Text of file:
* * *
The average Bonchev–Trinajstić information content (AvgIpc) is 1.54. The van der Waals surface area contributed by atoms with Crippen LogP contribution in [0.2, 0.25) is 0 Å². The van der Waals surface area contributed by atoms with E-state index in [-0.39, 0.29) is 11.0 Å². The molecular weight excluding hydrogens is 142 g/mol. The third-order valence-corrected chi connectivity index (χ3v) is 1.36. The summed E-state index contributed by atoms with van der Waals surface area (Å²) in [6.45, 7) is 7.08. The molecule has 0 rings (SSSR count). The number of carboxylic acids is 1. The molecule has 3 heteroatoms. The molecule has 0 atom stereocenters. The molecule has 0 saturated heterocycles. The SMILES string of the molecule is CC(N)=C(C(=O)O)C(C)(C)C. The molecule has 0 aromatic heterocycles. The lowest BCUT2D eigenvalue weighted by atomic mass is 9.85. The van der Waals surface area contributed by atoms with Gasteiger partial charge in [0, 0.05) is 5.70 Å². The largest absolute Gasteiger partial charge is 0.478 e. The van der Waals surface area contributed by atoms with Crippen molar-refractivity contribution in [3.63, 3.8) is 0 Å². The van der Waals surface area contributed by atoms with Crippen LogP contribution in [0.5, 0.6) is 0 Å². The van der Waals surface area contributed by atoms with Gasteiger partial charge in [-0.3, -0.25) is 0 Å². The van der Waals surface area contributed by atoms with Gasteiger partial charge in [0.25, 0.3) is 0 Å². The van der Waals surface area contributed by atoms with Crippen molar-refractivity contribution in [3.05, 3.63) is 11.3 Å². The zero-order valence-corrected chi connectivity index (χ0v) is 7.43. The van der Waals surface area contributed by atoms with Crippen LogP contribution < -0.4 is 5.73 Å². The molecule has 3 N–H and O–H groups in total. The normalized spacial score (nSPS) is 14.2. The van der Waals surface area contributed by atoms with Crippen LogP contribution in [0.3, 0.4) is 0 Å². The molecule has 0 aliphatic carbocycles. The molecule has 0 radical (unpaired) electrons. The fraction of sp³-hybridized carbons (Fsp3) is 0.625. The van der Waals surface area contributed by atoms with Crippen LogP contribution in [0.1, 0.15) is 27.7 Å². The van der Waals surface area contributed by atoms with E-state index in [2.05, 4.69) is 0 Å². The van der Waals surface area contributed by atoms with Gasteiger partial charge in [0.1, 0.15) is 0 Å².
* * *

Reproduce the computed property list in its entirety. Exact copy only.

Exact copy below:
The average Bonchev–Trinajstić information content (AvgIpc) is 1.54. The van der Waals surface area contributed by atoms with Crippen LogP contribution in [0.2, 0.25) is 0 Å². The van der Waals surface area contributed by atoms with E-state index in [-0.39, 0.29) is 11.0 Å². The molecular weight excluding hydrogens is 142 g/mol. The third-order valence-corrected chi connectivity index (χ3v) is 1.36. The summed E-state index contributed by atoms with van der Waals surface area (Å²) in [6.45, 7) is 7.08. The molecule has 0 rings (SSSR count). The number of carboxylic acids is 1. The molecule has 3 heteroatoms. The molecule has 0 atom stereocenters. The molecule has 0 saturated heterocycles. The SMILES string of the molecule is CC(N)=C(C(=O)O)C(C)(C)C. The molecule has 0 aromatic heterocycles. The lowest BCUT2D eigenvalue weighted by atomic mass is 9.85. The van der Waals surface area contributed by atoms with Gasteiger partial charge in [0, 0.05) is 5.70 Å². The largest absolute Gasteiger partial charge is 0.478 e. The van der Waals surface area contributed by atoms with Crippen molar-refractivity contribution in [3.63, 3.8) is 0 Å². The van der Waals surface area contributed by atoms with Crippen LogP contribution in [0.5, 0.6) is 0 Å². The van der Waals surface area contributed by atoms with Gasteiger partial charge in [-0.3, -0.25) is 0 Å². The van der Waals surface area contributed by atoms with Gasteiger partial charge in [0.25, 0.3) is 0 Å². The van der Waals surface area contributed by atoms with Crippen molar-refractivity contribution in [3.05, 3.63) is 11.3 Å². The zero-order valence-corrected chi connectivity index (χ0v) is 7.43. The van der Waals surface area contributed by atoms with Crippen LogP contribution < -0.4 is 5.73 Å². The molecule has 3 N–H and O–H groups in total. The normalized spacial score (nSPS) is 14.2. The van der Waals surface area contributed by atoms with Crippen LogP contribution in [0.3, 0.4) is 0 Å². The molecule has 0 aliphatic carbocycles. The molecule has 0 radical (unpaired) electrons. The fraction of sp³-hybridized carbons (Fsp3) is 0.625. The van der Waals surface area contributed by atoms with Crippen LogP contribution in [0.1, 0.15) is 27.7 Å². The van der Waals surface area contributed by atoms with E-state index in [2.05, 4.69) is 0 Å². The van der Waals surface area contributed by atoms with Gasteiger partial charge in [0.1, 0.15) is 0 Å².